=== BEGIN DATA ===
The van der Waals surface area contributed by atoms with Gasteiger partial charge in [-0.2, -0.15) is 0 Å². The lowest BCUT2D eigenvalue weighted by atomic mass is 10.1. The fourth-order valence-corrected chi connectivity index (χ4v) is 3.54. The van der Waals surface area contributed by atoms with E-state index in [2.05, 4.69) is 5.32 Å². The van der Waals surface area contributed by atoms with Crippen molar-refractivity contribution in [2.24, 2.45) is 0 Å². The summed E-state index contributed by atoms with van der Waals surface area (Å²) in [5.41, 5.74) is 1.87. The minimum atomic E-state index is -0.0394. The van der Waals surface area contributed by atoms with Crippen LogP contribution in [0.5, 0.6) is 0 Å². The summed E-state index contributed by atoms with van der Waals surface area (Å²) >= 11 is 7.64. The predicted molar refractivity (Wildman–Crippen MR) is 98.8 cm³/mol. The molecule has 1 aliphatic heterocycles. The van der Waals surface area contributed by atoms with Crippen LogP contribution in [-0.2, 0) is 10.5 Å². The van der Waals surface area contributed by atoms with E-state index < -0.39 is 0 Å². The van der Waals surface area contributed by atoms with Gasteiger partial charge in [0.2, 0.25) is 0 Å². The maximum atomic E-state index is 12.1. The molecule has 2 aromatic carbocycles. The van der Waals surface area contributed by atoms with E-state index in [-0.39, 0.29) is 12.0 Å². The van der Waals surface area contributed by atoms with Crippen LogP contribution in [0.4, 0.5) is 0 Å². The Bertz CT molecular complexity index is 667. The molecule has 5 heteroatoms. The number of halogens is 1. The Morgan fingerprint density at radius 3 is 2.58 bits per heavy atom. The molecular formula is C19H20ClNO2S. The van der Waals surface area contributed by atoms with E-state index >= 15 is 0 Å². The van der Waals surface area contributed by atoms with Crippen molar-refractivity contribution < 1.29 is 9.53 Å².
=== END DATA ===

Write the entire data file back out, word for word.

The van der Waals surface area contributed by atoms with Gasteiger partial charge in [-0.2, -0.15) is 0 Å². The lowest BCUT2D eigenvalue weighted by atomic mass is 10.1. The fourth-order valence-corrected chi connectivity index (χ4v) is 3.54. The van der Waals surface area contributed by atoms with E-state index in [2.05, 4.69) is 5.32 Å². The van der Waals surface area contributed by atoms with Crippen molar-refractivity contribution in [2.24, 2.45) is 0 Å². The summed E-state index contributed by atoms with van der Waals surface area (Å²) in [5.41, 5.74) is 1.87. The minimum atomic E-state index is -0.0394. The van der Waals surface area contributed by atoms with Crippen LogP contribution in [0.5, 0.6) is 0 Å². The summed E-state index contributed by atoms with van der Waals surface area (Å²) >= 11 is 7.64. The predicted molar refractivity (Wildman–Crippen MR) is 98.8 cm³/mol. The molecule has 1 aliphatic heterocycles. The van der Waals surface area contributed by atoms with Crippen LogP contribution in [-0.2, 0) is 10.5 Å². The van der Waals surface area contributed by atoms with E-state index < -0.39 is 0 Å². The van der Waals surface area contributed by atoms with Gasteiger partial charge in [0.2, 0.25) is 0 Å². The maximum atomic E-state index is 12.1. The molecule has 2 aromatic carbocycles. The van der Waals surface area contributed by atoms with E-state index in [-0.39, 0.29) is 12.0 Å². The van der Waals surface area contributed by atoms with Crippen LogP contribution in [0.4, 0.5) is 0 Å². The Bertz CT molecular complexity index is 667. The molecule has 5 heteroatoms. The number of halogens is 1. The Morgan fingerprint density at radius 3 is 2.58 bits per heavy atom. The molecular formula is C19H20ClNO2S. The van der Waals surface area contributed by atoms with E-state index >= 15 is 0 Å². The van der Waals surface area contributed by atoms with Crippen molar-refractivity contribution < 1.29 is 9.53 Å².